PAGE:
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Tory MPs need to face reality, and back Theresa May

12 December 2018

10:09 AM

12 December 2018

10:09 AM

Tory MPs should vote for Theresa May in tonight’s confidence vote. Keeping her in place will be painful, difficult and lead to any number of awful problems. But it is far, far better than the horrors that will follow if they remove her.

Even if you can, like Owen Paterson, blithely gloss over the fact that Britain would not have a permanent head of government for a month at a time of national crisis, you can’t deny the fact that changing the leader won’t change the parliamentary numbers.

Nor — despite the fantasies of the Tory unicorn-herders — will it change the EU position. So the only option for a new leader is to change the British negotiating position, abandon the backstop that is a prerequisite of any deal with the EU and put the UK on course for a no-deal exit. And that, of course, is a disaster that would very likely cause sufficient unhappiness among reality-based Tories that there would be a Commons majority for any or all of the following: Article 50 suspension; a general election; a new EU referendum.


None of those is likely to end well for either Britain or the Conservative Party.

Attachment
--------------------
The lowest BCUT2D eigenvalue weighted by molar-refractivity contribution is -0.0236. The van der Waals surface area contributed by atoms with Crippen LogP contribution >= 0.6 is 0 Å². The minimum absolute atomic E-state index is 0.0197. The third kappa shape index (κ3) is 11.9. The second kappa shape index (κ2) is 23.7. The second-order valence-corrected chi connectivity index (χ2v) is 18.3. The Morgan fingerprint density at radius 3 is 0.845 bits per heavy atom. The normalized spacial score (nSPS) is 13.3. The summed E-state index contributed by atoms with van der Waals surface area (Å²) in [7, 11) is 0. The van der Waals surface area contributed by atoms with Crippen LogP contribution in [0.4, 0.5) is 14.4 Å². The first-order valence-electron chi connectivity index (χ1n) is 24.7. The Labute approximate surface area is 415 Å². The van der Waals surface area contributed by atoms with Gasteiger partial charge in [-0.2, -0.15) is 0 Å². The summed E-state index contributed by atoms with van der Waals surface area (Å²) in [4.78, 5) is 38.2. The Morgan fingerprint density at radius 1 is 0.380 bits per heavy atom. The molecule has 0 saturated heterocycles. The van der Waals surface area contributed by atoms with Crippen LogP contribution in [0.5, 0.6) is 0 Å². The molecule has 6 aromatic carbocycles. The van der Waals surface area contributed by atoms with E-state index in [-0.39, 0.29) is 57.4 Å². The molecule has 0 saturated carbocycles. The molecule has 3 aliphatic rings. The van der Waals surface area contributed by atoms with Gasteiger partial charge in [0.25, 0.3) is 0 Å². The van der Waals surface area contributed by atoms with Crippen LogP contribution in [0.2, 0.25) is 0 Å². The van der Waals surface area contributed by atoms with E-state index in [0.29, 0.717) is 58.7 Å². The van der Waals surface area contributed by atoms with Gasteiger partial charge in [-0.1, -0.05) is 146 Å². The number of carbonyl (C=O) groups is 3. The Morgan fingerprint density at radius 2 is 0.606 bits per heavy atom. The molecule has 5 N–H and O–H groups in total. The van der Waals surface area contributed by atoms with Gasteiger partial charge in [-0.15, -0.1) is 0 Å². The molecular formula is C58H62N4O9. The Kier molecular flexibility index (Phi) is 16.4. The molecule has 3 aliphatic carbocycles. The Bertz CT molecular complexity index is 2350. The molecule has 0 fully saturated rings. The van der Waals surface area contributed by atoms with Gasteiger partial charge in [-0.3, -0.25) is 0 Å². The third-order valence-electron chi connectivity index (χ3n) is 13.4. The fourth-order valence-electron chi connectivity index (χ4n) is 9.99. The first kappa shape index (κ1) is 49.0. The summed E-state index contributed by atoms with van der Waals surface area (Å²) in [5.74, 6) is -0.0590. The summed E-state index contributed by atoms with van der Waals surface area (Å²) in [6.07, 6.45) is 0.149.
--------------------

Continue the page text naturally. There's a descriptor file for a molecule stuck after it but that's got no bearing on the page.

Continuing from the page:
Of course, the belief in unicorns is very strong in Tory circles these days. Evidently significant numbers of Tory MPs believe that another leader can somehow change reality, somehow bend parliament and/or the EU to their will, and thus save the Conservative Party from facing up to the simple, brutal fact of Brexit: there isn’t a better deal on offer. Mrs May’s deal is bad but inevitable. So is she.

Of course that’s hard to accept. No one enjoys admitting they’re in a mess, especially not one they helped create. But while children have the luxury of closing their eyes and screaming in furious denial of reality, being an adult means accepting the world as it is, not as you’d like it to be.

Once, the Conservatives prided themselves on being a grown-up party, the people who did what was necessary to get the job done. Brexit has raised some deep and dangerous questions about whether the Tories are still that party or if they have decided to become something different – no longer a pragmatic party of government but an emotional rabble chasing fact-free fantasies.

Tonight we start getting some answers to those questions.


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